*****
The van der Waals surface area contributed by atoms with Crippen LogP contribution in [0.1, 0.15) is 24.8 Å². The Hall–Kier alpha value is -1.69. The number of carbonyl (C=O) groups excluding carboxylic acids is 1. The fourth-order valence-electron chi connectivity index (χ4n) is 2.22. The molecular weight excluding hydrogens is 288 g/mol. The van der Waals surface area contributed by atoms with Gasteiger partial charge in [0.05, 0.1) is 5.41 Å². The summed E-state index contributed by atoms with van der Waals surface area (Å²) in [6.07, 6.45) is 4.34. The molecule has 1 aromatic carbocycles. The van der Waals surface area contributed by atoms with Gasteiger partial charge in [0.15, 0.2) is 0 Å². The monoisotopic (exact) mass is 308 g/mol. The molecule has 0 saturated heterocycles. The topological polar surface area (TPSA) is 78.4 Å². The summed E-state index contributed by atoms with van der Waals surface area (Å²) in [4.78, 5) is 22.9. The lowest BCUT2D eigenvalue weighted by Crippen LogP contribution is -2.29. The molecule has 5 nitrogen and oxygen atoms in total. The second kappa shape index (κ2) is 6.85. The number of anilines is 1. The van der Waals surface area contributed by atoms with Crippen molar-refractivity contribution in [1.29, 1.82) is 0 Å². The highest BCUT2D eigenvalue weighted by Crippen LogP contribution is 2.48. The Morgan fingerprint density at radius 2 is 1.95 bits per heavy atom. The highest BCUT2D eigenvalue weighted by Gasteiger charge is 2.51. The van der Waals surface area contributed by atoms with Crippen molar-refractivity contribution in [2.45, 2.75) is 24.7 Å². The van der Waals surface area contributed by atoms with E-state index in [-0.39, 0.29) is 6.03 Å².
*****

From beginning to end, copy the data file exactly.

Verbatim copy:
The van der Waals surface area contributed by atoms with Crippen LogP contribution in [0.1, 0.15) is 24.8 Å². The Hall–Kier alpha value is -1.69. The number of carbonyl (C=O) groups excluding carboxylic acids is 1. The fourth-order valence-electron chi connectivity index (χ4n) is 2.22. The molecular weight excluding hydrogens is 288 g/mol. The van der Waals surface area contributed by atoms with Gasteiger partial charge in [0.05, 0.1) is 5.41 Å². The summed E-state index contributed by atoms with van der Waals surface area (Å²) in [6.07, 6.45) is 4.34. The molecule has 1 aromatic carbocycles. The van der Waals surface area contributed by atoms with Gasteiger partial charge in [0.15, 0.2) is 0 Å². The monoisotopic (exact) mass is 308 g/mol. The molecule has 0 saturated heterocycles. The topological polar surface area (TPSA) is 78.4 Å². The summed E-state index contributed by atoms with van der Waals surface area (Å²) in [4.78, 5) is 22.9. The lowest BCUT2D eigenvalue weighted by Crippen LogP contribution is -2.29. The molecule has 5 nitrogen and oxygen atoms in total. The second kappa shape index (κ2) is 6.85. The number of anilines is 1. The van der Waals surface area contributed by atoms with Crippen molar-refractivity contribution in [1.29, 1.82) is 0 Å². The highest BCUT2D eigenvalue weighted by Crippen LogP contribution is 2.48. The Morgan fingerprint density at radius 2 is 1.95 bits per heavy atom. The highest BCUT2D eigenvalue weighted by Gasteiger charge is 2.51. The van der Waals surface area contributed by atoms with Crippen molar-refractivity contribution in [2.45, 2.75) is 24.7 Å². The van der Waals surface area contributed by atoms with E-state index in [-0.39, 0.29) is 6.03 Å².